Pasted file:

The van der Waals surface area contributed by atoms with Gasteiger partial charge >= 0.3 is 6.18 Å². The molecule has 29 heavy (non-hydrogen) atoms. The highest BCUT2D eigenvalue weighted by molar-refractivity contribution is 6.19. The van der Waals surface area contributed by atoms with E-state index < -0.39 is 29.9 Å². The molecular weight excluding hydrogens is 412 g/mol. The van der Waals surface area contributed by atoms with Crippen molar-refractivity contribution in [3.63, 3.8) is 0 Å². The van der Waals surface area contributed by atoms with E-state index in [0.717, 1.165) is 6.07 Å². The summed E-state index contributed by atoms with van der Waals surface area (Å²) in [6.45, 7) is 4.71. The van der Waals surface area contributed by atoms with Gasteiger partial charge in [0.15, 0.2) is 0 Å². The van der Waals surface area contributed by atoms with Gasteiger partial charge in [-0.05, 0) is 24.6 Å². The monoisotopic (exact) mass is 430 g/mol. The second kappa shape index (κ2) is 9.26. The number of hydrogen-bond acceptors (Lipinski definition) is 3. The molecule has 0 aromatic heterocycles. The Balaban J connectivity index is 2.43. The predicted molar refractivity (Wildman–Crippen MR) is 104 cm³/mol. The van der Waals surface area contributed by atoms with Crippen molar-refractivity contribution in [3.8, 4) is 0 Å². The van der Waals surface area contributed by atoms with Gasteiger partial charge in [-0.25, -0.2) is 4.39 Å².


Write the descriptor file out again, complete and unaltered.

The van der Waals surface area contributed by atoms with Gasteiger partial charge >= 0.3 is 6.18 Å². The molecule has 29 heavy (non-hydrogen) atoms. The highest BCUT2D eigenvalue weighted by molar-refractivity contribution is 6.19. The van der Waals surface area contributed by atoms with E-state index < -0.39 is 29.9 Å². The molecular weight excluding hydrogens is 412 g/mol. The van der Waals surface area contributed by atoms with Crippen molar-refractivity contribution in [3.63, 3.8) is 0 Å². The van der Waals surface area contributed by atoms with E-state index in [0.717, 1.165) is 6.07 Å². The summed E-state index contributed by atoms with van der Waals surface area (Å²) in [6.45, 7) is 4.71. The van der Waals surface area contributed by atoms with Gasteiger partial charge in [0.15, 0.2) is 0 Å². The van der Waals surface area contributed by atoms with Gasteiger partial charge in [-0.05, 0) is 24.6 Å². The monoisotopic (exact) mass is 430 g/mol. The second kappa shape index (κ2) is 9.26. The number of hydrogen-bond acceptors (Lipinski definition) is 3. The molecule has 0 aromatic heterocycles. The Balaban J connectivity index is 2.43. The predicted molar refractivity (Wildman–Crippen MR) is 104 cm³/mol. The van der Waals surface area contributed by atoms with Crippen molar-refractivity contribution in [3.8, 4) is 0 Å². The van der Waals surface area contributed by atoms with Gasteiger partial charge in [-0.25, -0.2) is 4.39 Å².